It is true that
the term "Full Communion" has a slightly different meaning
for Episcopaleans than it does for Lutherans. But the Lutheran understanding
of "Full Communion" -- the interchangability of clergy --
does exist right now with the Episcopal Church. We do have Episcopal
priests who are serving
ELCA congregations and Lutheran Pastors that are serving Episcopal
congregations. And Episcopaleans are exploring the possibility with
us of having Licensed Lay Ministers serve Episcopal congregations
-- something quite remarkable since LLMs are not rostered in the ELCA.
It is not true
any more true to say that the ELCA is on the path to becoming an Episcopal
church than it is to say that the ELCA is on the way to becoming a
Presbyterian Church, a UCC Church, or a Moravian Church, denominations
with which we likewise have "Full Communion" agreements.
Clergy from those denominations remain interchangeable with the ELCA
and not with the Episcopaleans. If we were in fact on our way to becoming
-- or had in face become -- Episcopalean, these denominations would
not be able to exchange clergy with us because they do not have the
I don't think it is at all accurate to say the ELCA is on the way
to becoming an Episcopalian. In fact, the Augustana makes it clear
in Article 7 that we are not required to adopt any particular church
government for unity in the church, but we are free to do it if we
wish. This is what we have done. We have adopted an Episcopalean Symbol
that points to unity of the church that transcends the ages without
having to adopt all that it means to Episcopaleans. We are free to
do in our ordinations what Episcopaleans cannot do. We are free to
have pastors other than bishops ordain clergy.
we do not ordain bishops. My friends who oppose CCM do a great disservice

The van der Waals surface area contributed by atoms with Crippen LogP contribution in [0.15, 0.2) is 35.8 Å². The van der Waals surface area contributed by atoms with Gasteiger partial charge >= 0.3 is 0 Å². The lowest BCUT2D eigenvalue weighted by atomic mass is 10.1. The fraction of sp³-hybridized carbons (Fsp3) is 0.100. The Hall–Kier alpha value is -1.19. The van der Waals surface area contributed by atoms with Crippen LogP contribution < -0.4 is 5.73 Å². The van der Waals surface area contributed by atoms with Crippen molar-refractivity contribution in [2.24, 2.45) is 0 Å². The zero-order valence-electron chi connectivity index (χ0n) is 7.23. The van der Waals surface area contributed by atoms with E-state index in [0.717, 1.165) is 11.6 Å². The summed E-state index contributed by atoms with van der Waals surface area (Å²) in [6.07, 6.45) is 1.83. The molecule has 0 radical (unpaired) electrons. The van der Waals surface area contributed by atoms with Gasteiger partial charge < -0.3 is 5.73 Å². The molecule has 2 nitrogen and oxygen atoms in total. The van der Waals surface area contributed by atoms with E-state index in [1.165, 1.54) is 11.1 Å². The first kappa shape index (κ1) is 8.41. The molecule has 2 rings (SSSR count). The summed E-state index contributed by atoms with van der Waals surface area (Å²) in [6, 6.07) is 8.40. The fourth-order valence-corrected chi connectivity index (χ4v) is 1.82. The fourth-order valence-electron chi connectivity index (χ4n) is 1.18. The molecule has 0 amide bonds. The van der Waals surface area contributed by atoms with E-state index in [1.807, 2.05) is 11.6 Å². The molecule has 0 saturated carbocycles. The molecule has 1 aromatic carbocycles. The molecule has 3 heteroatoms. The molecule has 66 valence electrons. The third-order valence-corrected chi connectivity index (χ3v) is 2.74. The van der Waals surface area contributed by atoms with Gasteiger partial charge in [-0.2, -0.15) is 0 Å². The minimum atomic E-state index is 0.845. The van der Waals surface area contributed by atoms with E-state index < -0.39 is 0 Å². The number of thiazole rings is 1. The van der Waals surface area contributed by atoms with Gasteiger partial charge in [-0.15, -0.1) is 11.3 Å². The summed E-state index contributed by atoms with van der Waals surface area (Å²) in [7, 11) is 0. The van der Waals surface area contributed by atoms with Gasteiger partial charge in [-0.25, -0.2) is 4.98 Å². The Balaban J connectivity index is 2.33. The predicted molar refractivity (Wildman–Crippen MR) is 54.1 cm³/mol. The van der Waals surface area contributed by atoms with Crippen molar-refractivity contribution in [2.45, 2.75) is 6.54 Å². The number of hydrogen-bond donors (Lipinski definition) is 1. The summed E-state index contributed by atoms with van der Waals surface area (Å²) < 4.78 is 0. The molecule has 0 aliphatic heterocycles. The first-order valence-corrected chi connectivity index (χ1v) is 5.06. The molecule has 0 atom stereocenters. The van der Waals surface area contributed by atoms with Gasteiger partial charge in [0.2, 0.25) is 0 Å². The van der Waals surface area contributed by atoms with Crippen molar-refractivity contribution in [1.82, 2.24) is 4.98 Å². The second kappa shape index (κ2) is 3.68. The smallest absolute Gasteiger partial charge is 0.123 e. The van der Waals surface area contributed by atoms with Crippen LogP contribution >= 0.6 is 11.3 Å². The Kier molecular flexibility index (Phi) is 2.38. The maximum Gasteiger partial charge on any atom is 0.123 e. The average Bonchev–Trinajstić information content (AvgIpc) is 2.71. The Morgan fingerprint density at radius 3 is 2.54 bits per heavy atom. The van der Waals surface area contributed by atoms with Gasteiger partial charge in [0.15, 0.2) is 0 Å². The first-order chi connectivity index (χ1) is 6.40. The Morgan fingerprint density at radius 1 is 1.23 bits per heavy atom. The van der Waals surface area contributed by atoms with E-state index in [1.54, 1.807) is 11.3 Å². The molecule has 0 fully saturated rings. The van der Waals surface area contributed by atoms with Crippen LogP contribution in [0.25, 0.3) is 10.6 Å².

to their cause when they insist that the service by which we publicly
acknowledge the change in the office of bishop is an ordination rather
than an installation. Their words are deceptive. The ELCA has insisted
it is not an ordination.
CCM and its antecedent
document have been publicly and thoroughly debated. The ELCA by 2/3
vote chose to adopt it. Most who voted for it do not believe we have
become Eiscopalean nor were they voting to do so. They do not regard
us as on the road to becoming the Church of England nor do Episcopaleans.
It is time for us to be noble practicianers of a church that believes
in the priesthood of all believers and in the making of decisions
through the votes of assemblies and acknowledge we lost that battle.
It is time to move on. We should use the freedom we have to shape
this symbol in Lutheran ways; we should use the symbol to enhance
our understanding of the power of the word and the priesthood of all
It has been said
that there are two great marks of decomocracies: First, they allow
the minority to speak. Second, having had the full opportunity to
express their opinions, the minority accept the decision of the majority
and gracefully support that position until such time as the minority
becomes the majority.
I believe the
ELCA churchwide assembly and its congregations and synods have accomplished
the first part. It is time for us to move to the second. That too
is part of what it means to be a church that believes all its members
are priests of Christ."
D. Wells - Eastern Washington-Idaho Synod
10th October 2001:
response received) Back
Timothy Lull - President of Pacific Lutheran
Response dated 5th
not be possible for me to respond to the requests that you make in
your letter." Back
Church Council Members
J. Havel (Pastor) - North/West Lower Michigan Synod
from December 2002 to a request for a detailed explanation of support
too busy preaching the gospel, administering the sacraments, caring
for souls, administering the business affairs, teaching, leading Lutheran
worship, and nurturing leaders to provide anything close to a "detailed"
response. Peace! Kirk" Back
S. Opalinski (Pastor) - Southwestern Pennsylvania Synod
Response dated 15th
permission to interpret my lack of response as you wish." Back